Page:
Sunday, March 28, 2010

Diabetes tattoos are forever

I can picture the day (hopefully not too soon) when my daughter asks me if it's OK for her to get a tattoo. Now her mom and I don't have any body art and kinda cringe at the prospect of our kids getting inked.

Cassie is an accomplished debater. I'm sure she'd pose a hypothetical question like: "What if the tattoo said I have diabetes?" That way, it could eliminate the need for a medic alert bracelet.

I've seen some of nice ones, like the one pictured here by Erin from the Tu Diabetes forums. But tattoos are permanent. And I'd like to think she wouldn't need that tattoo forever.

Friday, March 26, 2010

Casey Johnson

Sadly, Casey Johnson's death has been attributed to complications from diabetes. Casey's dad shares her story in this interview on FOX. He also tells us about a friend who would have given a large portion of his wealth for just one day without diabetes. I can totally relate. I think most dads would gladly give whatever they could for the health of their child.

Healthy is Contagious

At the TED Conference this February, Nicholas Christakis, a Harvard social scientist, posited that our social networks can shape our lives. He spoke about the obesity epidemic in the US and how your friends' friends' friends can make you fat (3 degrees of separation). I think that may also hold true for healthy habits.

Living with diabetes, our entire family had to learn how to inject with syringes, work a glucometer and understand how to break down an insulin pump in the wild. Good diabetes management, we have learned, also requires knowledge of nutrition and exercise. After all, exercise and the kinds of foods we eat can affect blood sugars levels. We've learned to count carbs, read nutrition labels on cereal boxes and have learned portion control. By taking care of Cassie and her diabetes, our entire family has grown to eat healthier diets.

Last week, we kicked off a new soccer season. Cassie had hemmed and hawed about try outs and really wanted "out" of this spring sport. But we persisted and encouraged her. We feel that school sports are great for her fitness and are a wonderful opportunity to socialize with friends outside of facebook. Afternoon exercise is also a good way to keep her blood glucose levels regulated in the afternoon. As Cassie works out, we have all begun working out regularly as well. Our whole family has ended up in better shape.

What's weird is that our behavior has had a positive effect on our friends' lifestyles and our friends' friends lifestyle. We ask them out to go to the gym with us. When we order out at restaurants they also sometimes try some of the healthy dishes we've grown to love (tofu can be yummy- really!).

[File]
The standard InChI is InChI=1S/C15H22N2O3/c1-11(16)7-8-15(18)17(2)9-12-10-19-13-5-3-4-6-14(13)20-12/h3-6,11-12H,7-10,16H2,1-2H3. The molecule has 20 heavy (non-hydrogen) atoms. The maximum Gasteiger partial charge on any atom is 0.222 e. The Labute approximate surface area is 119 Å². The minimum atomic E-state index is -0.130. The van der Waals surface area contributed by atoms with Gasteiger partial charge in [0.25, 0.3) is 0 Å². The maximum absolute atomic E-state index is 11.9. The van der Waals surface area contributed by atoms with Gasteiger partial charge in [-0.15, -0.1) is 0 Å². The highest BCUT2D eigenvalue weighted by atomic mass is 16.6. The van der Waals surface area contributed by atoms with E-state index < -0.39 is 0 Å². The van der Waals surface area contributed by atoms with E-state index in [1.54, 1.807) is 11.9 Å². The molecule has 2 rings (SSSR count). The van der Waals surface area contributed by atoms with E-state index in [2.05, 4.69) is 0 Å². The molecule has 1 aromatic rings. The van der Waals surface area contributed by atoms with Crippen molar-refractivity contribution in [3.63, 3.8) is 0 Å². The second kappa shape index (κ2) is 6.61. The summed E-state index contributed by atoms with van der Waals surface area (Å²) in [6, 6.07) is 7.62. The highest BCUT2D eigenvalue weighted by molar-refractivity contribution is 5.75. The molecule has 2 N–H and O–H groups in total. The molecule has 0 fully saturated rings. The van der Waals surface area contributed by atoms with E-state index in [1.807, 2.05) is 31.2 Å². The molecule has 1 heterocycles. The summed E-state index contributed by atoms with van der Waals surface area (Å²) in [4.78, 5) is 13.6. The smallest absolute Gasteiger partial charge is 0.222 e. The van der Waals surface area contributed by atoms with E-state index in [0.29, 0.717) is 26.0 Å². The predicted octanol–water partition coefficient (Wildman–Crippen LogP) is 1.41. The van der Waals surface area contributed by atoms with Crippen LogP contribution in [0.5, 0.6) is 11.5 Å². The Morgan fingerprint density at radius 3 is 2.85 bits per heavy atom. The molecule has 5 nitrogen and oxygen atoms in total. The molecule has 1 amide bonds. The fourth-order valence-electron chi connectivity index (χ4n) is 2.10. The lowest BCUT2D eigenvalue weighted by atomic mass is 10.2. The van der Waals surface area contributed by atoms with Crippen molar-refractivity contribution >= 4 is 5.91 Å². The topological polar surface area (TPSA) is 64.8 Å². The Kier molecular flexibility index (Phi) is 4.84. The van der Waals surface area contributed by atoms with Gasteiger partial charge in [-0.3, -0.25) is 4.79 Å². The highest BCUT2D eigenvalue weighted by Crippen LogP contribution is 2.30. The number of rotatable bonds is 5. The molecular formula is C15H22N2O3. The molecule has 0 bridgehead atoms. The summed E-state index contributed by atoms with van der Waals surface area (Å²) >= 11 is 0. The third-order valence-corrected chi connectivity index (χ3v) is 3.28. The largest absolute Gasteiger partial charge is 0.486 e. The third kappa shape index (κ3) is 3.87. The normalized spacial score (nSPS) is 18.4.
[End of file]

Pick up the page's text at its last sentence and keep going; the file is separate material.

So it may seem counter-intuitive, but can diabetes make everyone healthier? In our case, it seems so.

Thursday, March 25, 2010

Healthcare Reformed

I won't lie to you. I don't have a firm grasp about the healthcare reform bill that just passed. What I DO know is that my daughter's and wife's diabetes have always categorized them in the woeful category of outcasts with a "pre-existing condition." Insurance companies treat this special group like lepers and small business owners like me pay a hefty, hefty premium in order to make sure that my family gets coverage.

Diabetes supplies like glucose test strips are expensive, but lots of testing leads to good control. Good control has big benefits in the long run. There's lessened chances of diabetic complications like blindness, heart disease and amputation. You think insurance companies would recognize the benefit of this, but in practice they don't. They think more short term and bet that you'll switch policies before they realize the benefits of a healthy policy holder.

We're lucky we have the coverage even though we sometimes have to battle with the insurance companies to get the supplies and treatment that are necessary for tight control. But we get what we need. Others aren't so lucky. I have run into some lower income parents when we do outreach at the hospital and I worry that their kids wouldn't get the proper care after their diagnosis. It's sad and frustrating.

I hope that this bill will help them get good care for their children who now fall into the "pre-existing condition" class. Diabetes is hard enough to manage without one more label to deal with.

Make sure to check out the spirited discussion about the health care reform bill on the Juvenation forum.

Friday, March 12, 2010

Tune in on Teens

Once you feel that you may have mastered good blood sugar control with your child, you're faced with an entirely new and different species- the teenager with diabetes.

As your child with type-1 diabetes approaches her teens, a whole host of new factors and fears come into play: hormones, dating, driving. Dealing with the emotional baggage associated with the disease may be the largest hurdle you face. And it's hard to do it together as she begins to assert independence and responsibility for her own care.

My friend Moira wrote a fantastic post on the diabetes mine blog about her daughter Lauren's struggles to manage her diabetes through these tumultuous years. As our daughter Cassie, begins the journey through adolescence, it's very helpful to learn what's in store for us. Check it out for yourself at:

UPDATE: We've added a new form on Juvenation for parents of teens with diabetes. Be sure to check it out and join the discussions.